Ivory crush

The elephant ivory trade is today more or less forbidden, or at least restricted. The illegal business continues however in large scale. It seems that maybe 8 percent of the elephant worldwide population is eliminated each year, much more than the low birth rate (1% ?). It’s estimated that at least 22 000 (36 000 ?) elephants are killed each year for their ivory. With this tendency, it's feared that the elephant population in Central Africa will have disppeared in a decade or two. Most countries now, at least officially, take actions to stop the illegal killing and business.

There is still some legal ivory business around, based on existing stocks and on natural death and consideration is also taken to the fact that in some countries large parts of the population depends on this trade for their living as well in the exporting as the importing (mainly Asian) countries. Some also draw the attention to a risk that by tough restrictions, what still is traded will take an even higher value and increase the “mafia” interest in this trade.

However, the official attitude in most countries is now that the only real direction to take is to completely stop the ivory trade. Some countries have therefore made some spectacular destroying actions – one was made in China very recently. In France, as first European country, such action took place February 6, when close to Eiffel Tower, some 3 tons of ivory, confiscated by customs, were destroyed in front of the press and in the presence of official representatives. 3 tons correspond to a value of some 6 or 7 million US dollars.

However… With an average weight of possibly 10 kg per tusk = 20 kg per killed elephant (mostly adult African males), the total weight of the tusks of (the lower figure of) 22 000 elephants would correspond to some illegal 400-500 tons on the market each year (with a value of around 1 billion $). (My calculations are based on rather vague information found on the net here and there, so someone may wish to correct these figures.) Even if these figures, including the average weight per tusk may be wrong or too high, it's obvious that what has been oficially destroyed recently - 6 tons in the U.S., 6 tons in China and 3 tons in France - is very marginal, especially considering that this corresponds to several years of seizures.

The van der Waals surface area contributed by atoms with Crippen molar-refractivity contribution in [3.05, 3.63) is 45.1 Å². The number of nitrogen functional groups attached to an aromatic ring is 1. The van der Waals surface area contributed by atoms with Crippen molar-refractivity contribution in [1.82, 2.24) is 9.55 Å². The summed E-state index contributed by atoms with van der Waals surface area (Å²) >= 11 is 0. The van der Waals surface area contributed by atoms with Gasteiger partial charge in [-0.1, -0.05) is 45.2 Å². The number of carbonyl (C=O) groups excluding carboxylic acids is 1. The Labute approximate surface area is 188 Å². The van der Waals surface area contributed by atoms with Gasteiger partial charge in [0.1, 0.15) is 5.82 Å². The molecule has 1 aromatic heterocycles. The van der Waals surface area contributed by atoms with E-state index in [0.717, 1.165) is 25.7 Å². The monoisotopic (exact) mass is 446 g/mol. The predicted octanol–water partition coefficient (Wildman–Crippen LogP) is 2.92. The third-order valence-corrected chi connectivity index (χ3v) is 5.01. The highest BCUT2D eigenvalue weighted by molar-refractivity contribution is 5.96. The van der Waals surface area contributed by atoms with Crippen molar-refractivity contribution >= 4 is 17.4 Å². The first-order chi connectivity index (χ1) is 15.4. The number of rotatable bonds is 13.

I checked on the net and found that several sites offer ivory, mostly referred to as "vintage", including ebay, but also e.g. here, here and here.

As said above, French authorities wanted to give an example and make publicity about this business. I heard about it and wanted to attend, but realised that as normal public I would have been far away and not see or hear much or anything. I somehow managed to slip in as if I were a press representative, the only chance to take acceptable pictures, even though it meant “fighting” for space with maybe a hundred press, radio and TV journalists, professional photographers…

Here is what I could see:

French authorities were represented by the Minister of Ecology, Philippe Martin and by one of France’s leading ecological leaders, now working in some kind of role as a presidential ecological “ambassador”, Nicolas Hulot.

After some speeches, the ivory was brought over to a transport band, leading to a grinder and ended up as dust, which later will be incinerated. 


Olivier said...

on a l'impression que c'est un combat sans fin ;((

Julie said...

Press representative, hah! I have done tnhat a couple of times out here, too, Peter. It is a sad story of man's greed. The same can be said of the whaling trade. I do think that the only solution is a total ban of the trade in ivory. whether vintage or fresh. I am surprised that eBay has not had an "uprising" to ban its trade under their aegis. The 10kg per tusk surprised me. Love the tones of your lead image.

Alain said...

C'est un peu comme les destructions de drogue : spectaculaire mais pas vraiment efficace. Quand vas tu demander ta carte de presse ?

Jeanie said...

How very, very sad. I'm glad you were able to slip in (you press representative, you -- I daresay, the travel press would be delighted to claim you!). Lovely photos.

claude said...

J'ai vu ça à la télé.
Cette chasse est scandaleuse. Mais c'est comme pour tout on laisse faire. C'est tant mieux toute cette destruction.
Au fait mon astuce fonctionne bien, c'est super.

Synne said...

Wow, I have not heard about this until now. (I love that your blog is so varied!) This seems like a noble act which sends a powerful message. What a good initiative!